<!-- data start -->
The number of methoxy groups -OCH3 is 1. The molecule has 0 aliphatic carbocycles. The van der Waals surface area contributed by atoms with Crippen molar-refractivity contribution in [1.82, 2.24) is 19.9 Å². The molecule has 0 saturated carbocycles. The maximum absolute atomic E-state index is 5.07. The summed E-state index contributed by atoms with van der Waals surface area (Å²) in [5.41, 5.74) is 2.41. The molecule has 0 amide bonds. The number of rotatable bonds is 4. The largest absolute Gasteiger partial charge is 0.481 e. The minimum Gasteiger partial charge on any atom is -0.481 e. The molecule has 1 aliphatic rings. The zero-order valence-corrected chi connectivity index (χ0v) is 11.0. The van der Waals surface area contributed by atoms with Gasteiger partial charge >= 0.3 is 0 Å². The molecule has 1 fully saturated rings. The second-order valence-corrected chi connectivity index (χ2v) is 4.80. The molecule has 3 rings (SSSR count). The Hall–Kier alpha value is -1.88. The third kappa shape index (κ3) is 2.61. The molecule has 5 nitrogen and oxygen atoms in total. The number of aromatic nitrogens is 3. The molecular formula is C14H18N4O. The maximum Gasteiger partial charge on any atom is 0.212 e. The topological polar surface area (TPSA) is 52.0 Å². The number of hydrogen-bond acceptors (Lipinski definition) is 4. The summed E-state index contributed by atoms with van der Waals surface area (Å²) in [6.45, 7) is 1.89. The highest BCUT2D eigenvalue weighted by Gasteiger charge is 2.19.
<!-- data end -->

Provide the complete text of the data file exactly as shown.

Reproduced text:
The number of methoxy groups -OCH3 is 1. The molecule has 0 aliphatic carbocycles. The van der Waals surface area contributed by atoms with Crippen molar-refractivity contribution in [1.82, 2.24) is 19.9 Å². The molecule has 0 saturated carbocycles. The maximum absolute atomic E-state index is 5.07. The summed E-state index contributed by atoms with van der Waals surface area (Å²) in [5.41, 5.74) is 2.41. The molecule has 0 amide bonds. The number of rotatable bonds is 4. The largest absolute Gasteiger partial charge is 0.481 e. The minimum Gasteiger partial charge on any atom is -0.481 e. The molecule has 1 aliphatic rings. The zero-order valence-corrected chi connectivity index (χ0v) is 11.0. The van der Waals surface area contributed by atoms with Gasteiger partial charge >= 0.3 is 0 Å². The molecule has 1 fully saturated rings. The second-order valence-corrected chi connectivity index (χ2v) is 4.80. The molecule has 3 rings (SSSR count). The Hall–Kier alpha value is -1.88. The third kappa shape index (κ3) is 2.61. The molecule has 5 nitrogen and oxygen atoms in total. The number of aromatic nitrogens is 3. The molecular formula is C14H18N4O. The maximum Gasteiger partial charge on any atom is 0.212 e. The topological polar surface area (TPSA) is 52.0 Å². The number of hydrogen-bond acceptors (Lipinski definition) is 4. The summed E-state index contributed by atoms with van der Waals surface area (Å²) in [6.45, 7) is 1.89. The highest BCUT2D eigenvalue weighted by Gasteiger charge is 2.19.